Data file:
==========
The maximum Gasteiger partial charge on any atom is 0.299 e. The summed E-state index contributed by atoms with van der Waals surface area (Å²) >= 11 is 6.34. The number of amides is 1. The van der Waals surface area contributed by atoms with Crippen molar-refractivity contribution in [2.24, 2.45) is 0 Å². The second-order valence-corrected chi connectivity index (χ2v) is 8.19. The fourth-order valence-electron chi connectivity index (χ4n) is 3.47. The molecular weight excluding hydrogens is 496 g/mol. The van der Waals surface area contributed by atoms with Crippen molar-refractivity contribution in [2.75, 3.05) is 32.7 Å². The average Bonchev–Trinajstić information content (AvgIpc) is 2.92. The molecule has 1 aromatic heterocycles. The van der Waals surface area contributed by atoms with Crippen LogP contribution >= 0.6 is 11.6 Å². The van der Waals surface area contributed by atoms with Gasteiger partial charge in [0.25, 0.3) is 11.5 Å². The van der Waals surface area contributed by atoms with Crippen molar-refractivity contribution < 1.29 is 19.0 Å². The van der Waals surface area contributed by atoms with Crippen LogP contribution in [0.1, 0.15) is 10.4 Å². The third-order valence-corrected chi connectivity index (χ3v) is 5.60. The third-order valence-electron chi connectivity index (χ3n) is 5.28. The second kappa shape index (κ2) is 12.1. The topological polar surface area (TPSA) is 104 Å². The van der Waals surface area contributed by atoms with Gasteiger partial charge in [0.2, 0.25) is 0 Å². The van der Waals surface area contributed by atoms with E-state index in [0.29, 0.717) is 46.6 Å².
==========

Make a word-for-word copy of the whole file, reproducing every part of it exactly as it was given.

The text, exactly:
The maximum Gasteiger partial charge on any atom is 0.299 e. The summed E-state index contributed by atoms with van der Waals surface area (Å²) >= 11 is 6.34. The number of amides is 1. The van der Waals surface area contributed by atoms with Crippen molar-refractivity contribution in [2.24, 2.45) is 0 Å². The second-order valence-corrected chi connectivity index (χ2v) is 8.19. The fourth-order valence-electron chi connectivity index (χ4n) is 3.47. The molecular weight excluding hydrogens is 496 g/mol. The van der Waals surface area contributed by atoms with Crippen molar-refractivity contribution in [2.75, 3.05) is 32.7 Å². The average Bonchev–Trinajstić information content (AvgIpc) is 2.92. The molecule has 1 aromatic heterocycles. The van der Waals surface area contributed by atoms with Crippen LogP contribution >= 0.6 is 11.6 Å². The van der Waals surface area contributed by atoms with Gasteiger partial charge in [0.25, 0.3) is 11.5 Å². The van der Waals surface area contributed by atoms with Crippen molar-refractivity contribution < 1.29 is 19.0 Å². The van der Waals surface area contributed by atoms with Crippen LogP contribution in [0.1, 0.15) is 10.4 Å². The third-order valence-corrected chi connectivity index (χ3v) is 5.60. The third-order valence-electron chi connectivity index (χ3n) is 5.28. The second kappa shape index (κ2) is 12.1. The topological polar surface area (TPSA) is 104 Å². The van der Waals surface area contributed by atoms with Gasteiger partial charge in [0.2, 0.25) is 0 Å². The van der Waals surface area contributed by atoms with E-state index in [0.29, 0.717) is 46.6 Å².